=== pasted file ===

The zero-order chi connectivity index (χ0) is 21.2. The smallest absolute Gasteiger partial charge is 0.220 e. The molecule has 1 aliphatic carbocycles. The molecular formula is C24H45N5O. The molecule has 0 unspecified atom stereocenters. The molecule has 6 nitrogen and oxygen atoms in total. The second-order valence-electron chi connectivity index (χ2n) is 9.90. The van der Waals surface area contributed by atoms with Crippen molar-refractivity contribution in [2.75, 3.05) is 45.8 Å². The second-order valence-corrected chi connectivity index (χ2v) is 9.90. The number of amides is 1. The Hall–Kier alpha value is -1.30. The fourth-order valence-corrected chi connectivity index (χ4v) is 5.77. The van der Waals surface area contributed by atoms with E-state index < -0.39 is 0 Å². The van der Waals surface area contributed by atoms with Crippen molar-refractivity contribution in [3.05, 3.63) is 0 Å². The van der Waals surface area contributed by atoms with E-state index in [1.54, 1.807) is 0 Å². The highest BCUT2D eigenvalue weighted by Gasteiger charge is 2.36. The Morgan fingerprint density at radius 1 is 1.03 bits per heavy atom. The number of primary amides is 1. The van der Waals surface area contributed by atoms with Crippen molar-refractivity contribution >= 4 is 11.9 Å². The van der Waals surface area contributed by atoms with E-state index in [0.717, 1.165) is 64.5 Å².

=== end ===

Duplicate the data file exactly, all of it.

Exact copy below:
The zero-order chi connectivity index (χ0) is 21.2. The smallest absolute Gasteiger partial charge is 0.220 e. The molecule has 1 aliphatic carbocycles. The molecular formula is C24H45N5O. The molecule has 0 unspecified atom stereocenters. The molecule has 6 nitrogen and oxygen atoms in total. The second-order valence-electron chi connectivity index (χ2n) is 9.90. The van der Waals surface area contributed by atoms with Crippen molar-refractivity contribution in [2.75, 3.05) is 45.8 Å². The second-order valence-corrected chi connectivity index (χ2v) is 9.90. The number of amides is 1. The Hall–Kier alpha value is -1.30. The fourth-order valence-corrected chi connectivity index (χ4v) is 5.77. The van der Waals surface area contributed by atoms with E-state index < -0.39 is 0 Å². The van der Waals surface area contributed by atoms with Crippen molar-refractivity contribution in [3.05, 3.63) is 0 Å². The van der Waals surface area contributed by atoms with E-state index in [1.54, 1.807) is 0 Å². The highest BCUT2D eigenvalue weighted by Gasteiger charge is 2.36. The Morgan fingerprint density at radius 1 is 1.03 bits per heavy atom. The number of primary amides is 1. The van der Waals surface area contributed by atoms with Crippen molar-refractivity contribution >= 4 is 11.9 Å². The van der Waals surface area contributed by atoms with E-state index in [0.717, 1.165) is 64.5 Å².